By George Ebey
Author Katherine Schellman brings us a mystery in a historical setting in her latest book, THE BODY IN THE GARDEN.
It’s 1815, and newly-widowed Lily Adler is no stranger to the glittering world of London’s upper crust. At a ball thrown by her oldest friend, Lady Walter, she expects the scandal, gossip, and secrets. What she doesn’t expect is the dead body in Lady Walter’s garden—or that Lord Walter would bribe the investigating magistrate to drop the case.
Aided by a roguish navy captain and a mysterious heiress from the West Indies, Lily sets out to discover whether her friend’s husband is mixed up in blackmail and murder. But the dead man knew secrets that someone powerful is killing to keep hidden. Now, Lily will have to uncover the truth, before she becomes the murderer’s next target.
The Big Thill recently checked in with the author to learn more about this thrilling new tale.
Which took shape first: plot, character, or setting?
For me, characters almost always come first. My main character Lily, a young widow in Regency England trying to start over in life, had been in my mind for a while. She was eventually joined by Ofelia Oswald, an heiress from the West Indies, who was inspired by Miss Lambe in Jane Austen’s unfinished novel Sanditon.
I originally thought Lily’s story was going to be a romance. But what brought these two women together turned out to be a dead body and a lot of secrets. And the murder mystery plot took shape from there!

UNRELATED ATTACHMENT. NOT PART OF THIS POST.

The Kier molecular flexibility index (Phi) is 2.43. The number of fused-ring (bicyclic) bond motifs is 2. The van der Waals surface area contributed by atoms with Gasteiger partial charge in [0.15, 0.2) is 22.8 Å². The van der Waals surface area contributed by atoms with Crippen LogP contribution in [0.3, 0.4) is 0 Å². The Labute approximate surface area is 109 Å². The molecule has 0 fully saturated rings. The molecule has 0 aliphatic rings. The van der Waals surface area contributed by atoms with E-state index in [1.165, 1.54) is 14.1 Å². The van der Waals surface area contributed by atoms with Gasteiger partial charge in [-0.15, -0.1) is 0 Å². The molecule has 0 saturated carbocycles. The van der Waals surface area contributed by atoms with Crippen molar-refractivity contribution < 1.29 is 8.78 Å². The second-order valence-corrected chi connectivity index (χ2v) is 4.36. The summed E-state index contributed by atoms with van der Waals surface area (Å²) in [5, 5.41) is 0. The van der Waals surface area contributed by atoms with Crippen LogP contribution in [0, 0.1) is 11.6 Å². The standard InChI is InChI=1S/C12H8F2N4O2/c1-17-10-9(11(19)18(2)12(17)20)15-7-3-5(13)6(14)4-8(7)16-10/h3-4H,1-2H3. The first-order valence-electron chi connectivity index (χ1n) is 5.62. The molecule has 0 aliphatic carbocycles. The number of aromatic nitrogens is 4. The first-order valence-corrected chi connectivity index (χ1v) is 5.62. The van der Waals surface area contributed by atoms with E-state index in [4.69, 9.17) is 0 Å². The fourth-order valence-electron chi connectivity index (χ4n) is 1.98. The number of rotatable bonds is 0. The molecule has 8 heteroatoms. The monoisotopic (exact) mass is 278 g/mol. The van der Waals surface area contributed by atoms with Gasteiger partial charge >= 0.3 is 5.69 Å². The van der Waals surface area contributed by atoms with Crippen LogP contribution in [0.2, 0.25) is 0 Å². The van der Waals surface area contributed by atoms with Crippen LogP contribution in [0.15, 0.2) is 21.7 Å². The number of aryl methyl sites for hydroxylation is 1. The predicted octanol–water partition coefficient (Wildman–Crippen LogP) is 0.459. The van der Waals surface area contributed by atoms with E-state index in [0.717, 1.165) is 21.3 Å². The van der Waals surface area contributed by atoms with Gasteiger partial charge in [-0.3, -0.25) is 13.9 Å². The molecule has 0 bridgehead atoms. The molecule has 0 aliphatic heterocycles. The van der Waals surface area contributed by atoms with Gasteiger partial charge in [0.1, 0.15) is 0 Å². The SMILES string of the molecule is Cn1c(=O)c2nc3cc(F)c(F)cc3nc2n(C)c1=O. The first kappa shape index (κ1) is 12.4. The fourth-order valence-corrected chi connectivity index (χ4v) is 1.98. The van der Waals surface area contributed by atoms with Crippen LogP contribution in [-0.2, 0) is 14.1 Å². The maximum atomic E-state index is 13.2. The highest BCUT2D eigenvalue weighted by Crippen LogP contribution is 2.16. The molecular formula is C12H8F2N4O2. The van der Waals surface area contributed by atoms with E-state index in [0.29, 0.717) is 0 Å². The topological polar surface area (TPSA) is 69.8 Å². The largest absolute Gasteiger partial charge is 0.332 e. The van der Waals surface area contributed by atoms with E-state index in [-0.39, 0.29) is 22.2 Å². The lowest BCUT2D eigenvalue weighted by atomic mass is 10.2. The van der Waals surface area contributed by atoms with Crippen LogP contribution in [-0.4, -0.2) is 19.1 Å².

What attracts you to this book’s genre?
I grew up watching PBS and Masterpiece Theatre mysteries with my parents. When I started reading the detective stories and thrillers many of them were based on, I was hooked.
This genre is so much fun. As a reader, you get the challenge of trying to figure out the mystery before the main character does. As a writer, the high stakes give you the chance to explore fascinating questions about your characters and their relationships. And of course, the stories are fast-paced and exciting—the best of all possible worlds!
Was there anything new you discovered, or that surprised you, as you wrote this book?
Researching the historical setting meant that I was constantly discovering weird new facts that I wanted to include or have influence the mystery. Things like “wife selling,” which wasn’t legal, but enough people in small villages thought it was that it happened (and was actually a pretty good way for a poor woman to get out of a bad marriage!). A few of them made it in, but the rest will have to wait for another Lily Adler Mystery.
Katharine Schellman studied theatre and history at the College of William & Mary, after which she went on to dance professionally, marry her college sweetheart, and collect addresses up and down the East Coast of the United States. THE BODY IN THE GARDEN is her debut novel, though she has previously published a variety of short fiction and essays. Katharine currently lives and writes in the mountains of Virginia with her husband, son, and a collection of houseplants that she keeps accidentally killing.
To learn more about the author and her work, please visit her website.